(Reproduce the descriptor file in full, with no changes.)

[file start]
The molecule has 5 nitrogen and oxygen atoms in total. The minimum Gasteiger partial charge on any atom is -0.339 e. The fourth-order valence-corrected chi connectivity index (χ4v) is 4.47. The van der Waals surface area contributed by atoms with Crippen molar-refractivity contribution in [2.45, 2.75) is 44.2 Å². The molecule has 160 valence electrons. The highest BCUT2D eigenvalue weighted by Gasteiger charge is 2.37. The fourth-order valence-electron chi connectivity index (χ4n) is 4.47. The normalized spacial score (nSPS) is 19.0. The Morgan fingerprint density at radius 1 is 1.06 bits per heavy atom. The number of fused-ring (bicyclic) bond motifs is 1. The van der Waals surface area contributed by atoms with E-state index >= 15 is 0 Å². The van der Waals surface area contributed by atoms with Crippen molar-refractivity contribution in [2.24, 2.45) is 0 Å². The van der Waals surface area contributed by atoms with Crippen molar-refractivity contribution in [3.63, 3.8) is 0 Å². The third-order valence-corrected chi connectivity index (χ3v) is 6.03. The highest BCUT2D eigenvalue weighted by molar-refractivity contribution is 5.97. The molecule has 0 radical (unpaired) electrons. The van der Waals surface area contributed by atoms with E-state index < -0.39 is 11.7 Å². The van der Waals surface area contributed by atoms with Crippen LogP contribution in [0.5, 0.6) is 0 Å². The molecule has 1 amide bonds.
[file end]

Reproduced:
The molecule has 5 nitrogen and oxygen atoms in total. The minimum Gasteiger partial charge on any atom is -0.339 e. The fourth-order valence-corrected chi connectivity index (χ4v) is 4.47. The van der Waals surface area contributed by atoms with Crippen molar-refractivity contribution in [2.45, 2.75) is 44.2 Å². The molecule has 160 valence electrons. The highest BCUT2D eigenvalue weighted by Gasteiger charge is 2.37. The fourth-order valence-electron chi connectivity index (χ4n) is 4.47. The normalized spacial score (nSPS) is 19.0. The Morgan fingerprint density at radius 1 is 1.06 bits per heavy atom. The number of fused-ring (bicyclic) bond motifs is 1. The van der Waals surface area contributed by atoms with E-state index >= 15 is 0 Å². The van der Waals surface area contributed by atoms with Crippen molar-refractivity contribution in [2.24, 2.45) is 0 Å². The van der Waals surface area contributed by atoms with Crippen molar-refractivity contribution in [3.63, 3.8) is 0 Å². The third-order valence-corrected chi connectivity index (χ3v) is 6.03. The highest BCUT2D eigenvalue weighted by molar-refractivity contribution is 5.97. The molecule has 0 radical (unpaired) electrons. The van der Waals surface area contributed by atoms with E-state index < -0.39 is 11.7 Å². The van der Waals surface area contributed by atoms with Crippen LogP contribution in [0.5, 0.6) is 0 Å². The molecule has 1 amide bonds.